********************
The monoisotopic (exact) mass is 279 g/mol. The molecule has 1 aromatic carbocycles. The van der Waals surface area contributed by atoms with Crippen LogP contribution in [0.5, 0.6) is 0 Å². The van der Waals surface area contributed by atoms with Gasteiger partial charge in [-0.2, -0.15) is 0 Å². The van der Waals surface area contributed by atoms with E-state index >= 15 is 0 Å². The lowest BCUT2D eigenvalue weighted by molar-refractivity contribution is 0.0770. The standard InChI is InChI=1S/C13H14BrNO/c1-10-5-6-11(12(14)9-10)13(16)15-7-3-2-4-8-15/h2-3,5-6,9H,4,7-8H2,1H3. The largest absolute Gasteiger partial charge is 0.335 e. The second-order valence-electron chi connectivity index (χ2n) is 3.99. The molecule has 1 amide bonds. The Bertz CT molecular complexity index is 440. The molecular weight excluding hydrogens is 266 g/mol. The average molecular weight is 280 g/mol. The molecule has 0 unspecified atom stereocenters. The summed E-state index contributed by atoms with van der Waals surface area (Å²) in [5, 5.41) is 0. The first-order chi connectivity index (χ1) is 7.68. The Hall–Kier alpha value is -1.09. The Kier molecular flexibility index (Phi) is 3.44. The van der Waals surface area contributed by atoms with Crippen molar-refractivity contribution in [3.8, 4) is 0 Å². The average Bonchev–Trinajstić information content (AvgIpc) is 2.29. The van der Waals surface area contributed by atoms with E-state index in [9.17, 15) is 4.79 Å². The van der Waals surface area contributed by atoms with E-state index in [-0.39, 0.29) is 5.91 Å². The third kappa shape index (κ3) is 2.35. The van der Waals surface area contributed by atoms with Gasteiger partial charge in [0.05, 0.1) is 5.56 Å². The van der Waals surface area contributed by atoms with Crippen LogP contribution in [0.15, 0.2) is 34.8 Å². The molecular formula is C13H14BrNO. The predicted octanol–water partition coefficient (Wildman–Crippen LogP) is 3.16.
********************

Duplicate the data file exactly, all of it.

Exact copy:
The monoisotopic (exact) mass is 279 g/mol. The molecule has 1 aromatic carbocycles. The van der Waals surface area contributed by atoms with Crippen LogP contribution in [0.5, 0.6) is 0 Å². The van der Waals surface area contributed by atoms with Gasteiger partial charge in [-0.2, -0.15) is 0 Å². The van der Waals surface area contributed by atoms with E-state index >= 15 is 0 Å². The lowest BCUT2D eigenvalue weighted by molar-refractivity contribution is 0.0770. The standard InChI is InChI=1S/C13H14BrNO/c1-10-5-6-11(12(14)9-10)13(16)15-7-3-2-4-8-15/h2-3,5-6,9H,4,7-8H2,1H3. The largest absolute Gasteiger partial charge is 0.335 e. The second-order valence-electron chi connectivity index (χ2n) is 3.99. The molecule has 1 amide bonds. The Bertz CT molecular complexity index is 440. The molecular weight excluding hydrogens is 266 g/mol. The average molecular weight is 280 g/mol. The molecule has 0 unspecified atom stereocenters. The summed E-state index contributed by atoms with van der Waals surface area (Å²) in [5, 5.41) is 0. The first-order chi connectivity index (χ1) is 7.68. The Hall–Kier alpha value is -1.09. The Kier molecular flexibility index (Phi) is 3.44. The van der Waals surface area contributed by atoms with Crippen molar-refractivity contribution in [3.8, 4) is 0 Å². The average Bonchev–Trinajstić information content (AvgIpc) is 2.29. The van der Waals surface area contributed by atoms with E-state index in [9.17, 15) is 4.79 Å². The van der Waals surface area contributed by atoms with E-state index in [-0.39, 0.29) is 5.91 Å². The third kappa shape index (κ3) is 2.35. The van der Waals surface area contributed by atoms with Gasteiger partial charge in [0.05, 0.1) is 5.56 Å². The van der Waals surface area contributed by atoms with Crippen LogP contribution in [0.15, 0.2) is 34.8 Å². The molecular formula is C13H14BrNO. The predicted octanol–water partition coefficient (Wildman–Crippen LogP) is 3.16.